Punishment: aversive events that decrease the frequency of the behavior they follow Issues with punishment: Does not offer alternative acceptable behaviors Tends to suppress behavior only when its delivery is guaranteed (must be consistent and immediate) Can create feelings of anger and hostility Most students are resistant to the fact that punishment is not a valid deterrent to undesirable behaviors. This issue of whether to spank children or not is a good topic of class discussion for this slide. Spanking is entrenched in our culture as an acceptable and indeed even expected form of behavior control for children. Discussion of the banning of spanking in the school system and not in the home is excellent here…also the other countries that have banned spanking of children even in the homes.

21 Social Cognitive Theory
Developed by Bandura; learning occurs by observing other people, by reading, by viewing characters in different media Observational learning occurs through modeling the same behavior of another person. Observational learning can lie latent until the behavior observed is needed or applicable. The people after whom we pattern our behavior are called models. Instructor may want to discuss the famous BoBo Doll experiment done by Albert Bandura. The key thought to Bandura’s theory is the old adage: “monkey see, monkey do”. Parents often admonish children to: “do as I say, not as I do”, these are both examples of our cultural assimilation of this theory. Instructor may want to open class discussion on the effects of violence in the media on young children. You may also open discussion regarding who they think are positive role models and negative role models in our culture.

22 Cognitive-Developmental Theory Jean Piaget
Observed and based his theory of child development on the consistent (although sometimes illogical) mental processes of children Terms and concepts Scheme Pattern of action or mental structure involved in acquiring and organizing knowledge Adaptation Interaction between the organism and the environment includes: Assimilation: responding to new objects or events using existing schemes Accommodation: adjusting or creating new schemes when something new doesn’t fit old scheme Equilibration Assimilation allows cognitive harmony (equilibrium/balance) when assimilation cannot take place, the equilibrium is disturbed, and accommodation may be employed. Equilibration is at the heart of a child’s natural curiosity. Totally different from the strict Behaviorist views of Watson and Skinner, Piaget brought the ideas of cognitions back into the realm of theory in Child Development.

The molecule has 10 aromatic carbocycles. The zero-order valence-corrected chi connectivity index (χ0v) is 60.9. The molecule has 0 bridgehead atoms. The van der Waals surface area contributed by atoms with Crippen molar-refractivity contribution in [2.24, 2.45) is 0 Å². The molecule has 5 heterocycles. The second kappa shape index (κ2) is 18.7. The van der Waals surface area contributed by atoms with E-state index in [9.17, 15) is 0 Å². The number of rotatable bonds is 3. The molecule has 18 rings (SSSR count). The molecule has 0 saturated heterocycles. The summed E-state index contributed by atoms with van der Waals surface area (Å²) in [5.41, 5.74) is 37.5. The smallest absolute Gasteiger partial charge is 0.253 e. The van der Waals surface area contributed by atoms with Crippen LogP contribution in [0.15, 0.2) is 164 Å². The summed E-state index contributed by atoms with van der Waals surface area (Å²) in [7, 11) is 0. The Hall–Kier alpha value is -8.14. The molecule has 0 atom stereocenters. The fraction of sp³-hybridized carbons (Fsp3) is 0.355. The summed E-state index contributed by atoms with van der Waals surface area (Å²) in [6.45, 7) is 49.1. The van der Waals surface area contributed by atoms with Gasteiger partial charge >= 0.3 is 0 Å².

23 Four Stages of Cognitive Development
Stage 1 – Sensorimotor, (birth to 2 years); focus on sensory exploration; object permanence mastered Stage 2 – Preoperational (2 to 7 years); focus on language and symbolic expression through play; children are egocentric Stage 3 – Concrete operational (7-12 years); focus on mastering concepts such as reversibility Stage 4 – Formal operational (12 years and older); ability to reason abstractly © U.P. Images/© AFP/Getty Images/© Stefan Klein/

24 Evaluation of Piaget’s ideas
He may have underestimated the ages of children’s capabilities. Many cognitive skills may develop gradually and not in distinct stages. He has however, provided a strong theoretical basis for further research in cognitive development. Good discussion topic: did he underestimate the ages of children’s abilities, or…are children today more advanced in their abilities than they were when he was doing his research in the early part of the 20th century ( ’s).

25 Another Cognitive Perspective Information Processing Theory